According to the survey, three out of four women report they are somewhat, very or extremely stressed. Among those who are extremely stressed, 82 percent said they are uncomfortable with their financial situation. In addition, 58 percent of women report having gained weight in the past 10 years. That number jumps to 68 percent among women identifying themselves as extremely stressed. Although the majority of American women say they have gained weight in the past 10 years and feel stressed, nearly four out of five women consider themselves to be in good to excellent health. So why should these women worry?
“People may not think of it this way, but we all make important health decisions every day,” said Dr. Philip Hagen, medical director of Mayo Clinic EmbodyHealth and vice chair of the Division of Preventive and Occupational Medicine at Mayo Clinic. “Most of the women in this survey reported feeling healthy, but they also reported significant rates of two important health risk factors – weight gain and stress – that contribute to chronic health conditions and a poorer quality of life in the long-run. The good news is we know how to lower these risks with simple lifestyle changes we can make through small steps, but by doing it every day. The message here is that lower risk means better health – and it’s doable!”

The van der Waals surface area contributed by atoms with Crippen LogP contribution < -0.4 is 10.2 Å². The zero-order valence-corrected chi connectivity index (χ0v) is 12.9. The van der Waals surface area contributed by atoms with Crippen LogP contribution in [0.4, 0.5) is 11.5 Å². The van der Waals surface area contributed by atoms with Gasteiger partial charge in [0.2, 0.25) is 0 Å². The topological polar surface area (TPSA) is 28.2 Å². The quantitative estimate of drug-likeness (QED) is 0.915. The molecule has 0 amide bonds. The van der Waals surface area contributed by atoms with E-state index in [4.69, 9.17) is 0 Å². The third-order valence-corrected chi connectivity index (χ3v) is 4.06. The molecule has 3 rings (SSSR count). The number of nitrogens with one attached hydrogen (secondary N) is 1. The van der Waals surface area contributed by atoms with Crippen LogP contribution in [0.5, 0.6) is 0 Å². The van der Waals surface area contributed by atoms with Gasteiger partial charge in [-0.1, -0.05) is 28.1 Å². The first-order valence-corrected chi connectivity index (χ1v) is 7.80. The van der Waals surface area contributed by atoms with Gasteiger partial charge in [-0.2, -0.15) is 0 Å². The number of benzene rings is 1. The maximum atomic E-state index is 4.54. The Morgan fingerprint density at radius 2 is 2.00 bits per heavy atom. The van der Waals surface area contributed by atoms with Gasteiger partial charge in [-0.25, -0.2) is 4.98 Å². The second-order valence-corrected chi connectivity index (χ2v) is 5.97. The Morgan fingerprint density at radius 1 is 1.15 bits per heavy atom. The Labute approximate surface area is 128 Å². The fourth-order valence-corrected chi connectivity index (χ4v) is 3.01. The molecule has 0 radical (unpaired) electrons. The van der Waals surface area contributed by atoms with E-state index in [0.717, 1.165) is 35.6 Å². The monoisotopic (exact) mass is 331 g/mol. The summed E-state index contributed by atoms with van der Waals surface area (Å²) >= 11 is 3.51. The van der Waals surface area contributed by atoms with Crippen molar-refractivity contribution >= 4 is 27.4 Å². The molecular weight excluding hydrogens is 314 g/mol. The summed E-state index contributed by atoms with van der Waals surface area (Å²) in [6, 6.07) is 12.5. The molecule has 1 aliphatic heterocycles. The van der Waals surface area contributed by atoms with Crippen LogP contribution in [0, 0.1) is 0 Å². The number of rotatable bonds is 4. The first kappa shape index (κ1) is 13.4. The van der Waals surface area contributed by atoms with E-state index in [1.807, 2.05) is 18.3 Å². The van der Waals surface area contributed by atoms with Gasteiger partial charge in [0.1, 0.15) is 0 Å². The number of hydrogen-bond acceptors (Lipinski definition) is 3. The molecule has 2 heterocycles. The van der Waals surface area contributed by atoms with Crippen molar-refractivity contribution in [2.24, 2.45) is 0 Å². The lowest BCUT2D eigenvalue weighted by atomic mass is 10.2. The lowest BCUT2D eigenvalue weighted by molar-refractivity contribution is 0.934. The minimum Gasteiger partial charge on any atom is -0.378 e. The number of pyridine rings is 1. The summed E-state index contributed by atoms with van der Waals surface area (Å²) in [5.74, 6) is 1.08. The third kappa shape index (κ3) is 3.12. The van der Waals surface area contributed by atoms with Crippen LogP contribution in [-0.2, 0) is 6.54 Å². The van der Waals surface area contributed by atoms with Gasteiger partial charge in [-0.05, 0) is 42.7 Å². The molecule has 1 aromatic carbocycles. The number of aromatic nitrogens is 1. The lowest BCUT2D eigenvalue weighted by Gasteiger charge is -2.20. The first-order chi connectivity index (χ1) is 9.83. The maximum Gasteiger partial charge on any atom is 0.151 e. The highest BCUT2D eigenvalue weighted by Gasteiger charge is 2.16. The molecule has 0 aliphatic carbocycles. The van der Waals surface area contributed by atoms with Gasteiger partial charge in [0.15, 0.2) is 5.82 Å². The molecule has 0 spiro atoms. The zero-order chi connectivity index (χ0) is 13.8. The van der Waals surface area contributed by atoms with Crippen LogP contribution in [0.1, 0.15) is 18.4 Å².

Aviva USA surveyed more than 2,000 U.S. adults – men and women – on their health habits and financial preparedness to uncover how these factors impact their overall well-being. The survey was conducted by Ipsos. The sample was representative of the general U.S. population based on region, gender, age and household income data from the U.S. Census Bureau.